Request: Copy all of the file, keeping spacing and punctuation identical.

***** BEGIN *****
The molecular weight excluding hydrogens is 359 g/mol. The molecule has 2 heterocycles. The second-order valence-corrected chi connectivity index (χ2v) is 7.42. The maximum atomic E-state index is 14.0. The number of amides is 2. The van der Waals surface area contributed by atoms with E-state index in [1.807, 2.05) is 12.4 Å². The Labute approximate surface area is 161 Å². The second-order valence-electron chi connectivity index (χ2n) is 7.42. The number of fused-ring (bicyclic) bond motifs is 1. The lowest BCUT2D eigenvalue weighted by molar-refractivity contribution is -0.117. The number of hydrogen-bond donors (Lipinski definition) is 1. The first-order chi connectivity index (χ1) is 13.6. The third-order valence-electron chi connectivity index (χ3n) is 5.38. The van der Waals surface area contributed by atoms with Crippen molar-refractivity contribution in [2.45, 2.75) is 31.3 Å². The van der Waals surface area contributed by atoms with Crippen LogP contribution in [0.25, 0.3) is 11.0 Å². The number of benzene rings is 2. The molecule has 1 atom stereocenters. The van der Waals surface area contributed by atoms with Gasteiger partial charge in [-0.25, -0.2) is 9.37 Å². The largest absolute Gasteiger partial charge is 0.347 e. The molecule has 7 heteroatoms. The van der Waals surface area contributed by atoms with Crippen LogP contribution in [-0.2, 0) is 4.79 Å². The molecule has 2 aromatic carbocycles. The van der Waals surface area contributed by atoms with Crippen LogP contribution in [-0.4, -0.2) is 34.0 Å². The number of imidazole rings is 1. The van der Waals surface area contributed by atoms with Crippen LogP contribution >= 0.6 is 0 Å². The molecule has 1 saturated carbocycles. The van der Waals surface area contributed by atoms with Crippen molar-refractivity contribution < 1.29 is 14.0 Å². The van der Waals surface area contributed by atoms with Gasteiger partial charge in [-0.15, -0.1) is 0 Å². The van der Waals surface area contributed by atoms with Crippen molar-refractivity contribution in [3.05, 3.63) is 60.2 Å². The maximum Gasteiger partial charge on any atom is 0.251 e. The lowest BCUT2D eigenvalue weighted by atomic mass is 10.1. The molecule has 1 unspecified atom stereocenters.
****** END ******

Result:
The molecular weight excluding hydrogens is 359 g/mol. The molecule has 2 heterocycles. The second-order valence-corrected chi connectivity index (χ2v) is 7.42. The maximum atomic E-state index is 14.0. The number of amides is 2. The van der Waals surface area contributed by atoms with E-state index in [1.807, 2.05) is 12.4 Å². The Labute approximate surface area is 161 Å². The second-order valence-electron chi connectivity index (χ2n) is 7.42. The number of fused-ring (bicyclic) bond motifs is 1. The lowest BCUT2D eigenvalue weighted by molar-refractivity contribution is -0.117. The number of hydrogen-bond donors (Lipinski definition) is 1. The first-order chi connectivity index (χ1) is 13.6. The third-order valence-electron chi connectivity index (χ3n) is 5.38. The van der Waals surface area contributed by atoms with Crippen molar-refractivity contribution in [2.45, 2.75) is 31.3 Å². The van der Waals surface area contributed by atoms with Crippen LogP contribution in [0.25, 0.3) is 11.0 Å². The number of benzene rings is 2. The molecule has 1 atom stereocenters. The van der Waals surface area contributed by atoms with Gasteiger partial charge in [-0.25, -0.2) is 9.37 Å². The largest absolute Gasteiger partial charge is 0.347 e. The molecule has 7 heteroatoms. The van der Waals surface area contributed by atoms with Crippen LogP contribution in [-0.2, 0) is 4.79 Å². The molecule has 2 aromatic carbocycles. The van der Waals surface area contributed by atoms with Crippen LogP contribution in [-0.4, -0.2) is 34.0 Å². The number of imidazole rings is 1. The van der Waals surface area contributed by atoms with Crippen LogP contribution >= 0.6 is 0 Å². The molecule has 1 saturated carbocycles. The van der Waals surface area contributed by atoms with Crippen molar-refractivity contribution < 1.29 is 14.0 Å². The van der Waals surface area contributed by atoms with Gasteiger partial charge in [-0.15, -0.1) is 0 Å². The van der Waals surface area contributed by atoms with Crippen molar-refractivity contribution in [3.05, 3.63) is 60.2 Å². The maximum Gasteiger partial charge on any atom is 0.251 e. The lowest BCUT2D eigenvalue weighted by atomic mass is 10.1. The molecule has 1 unspecified atom stereocenters.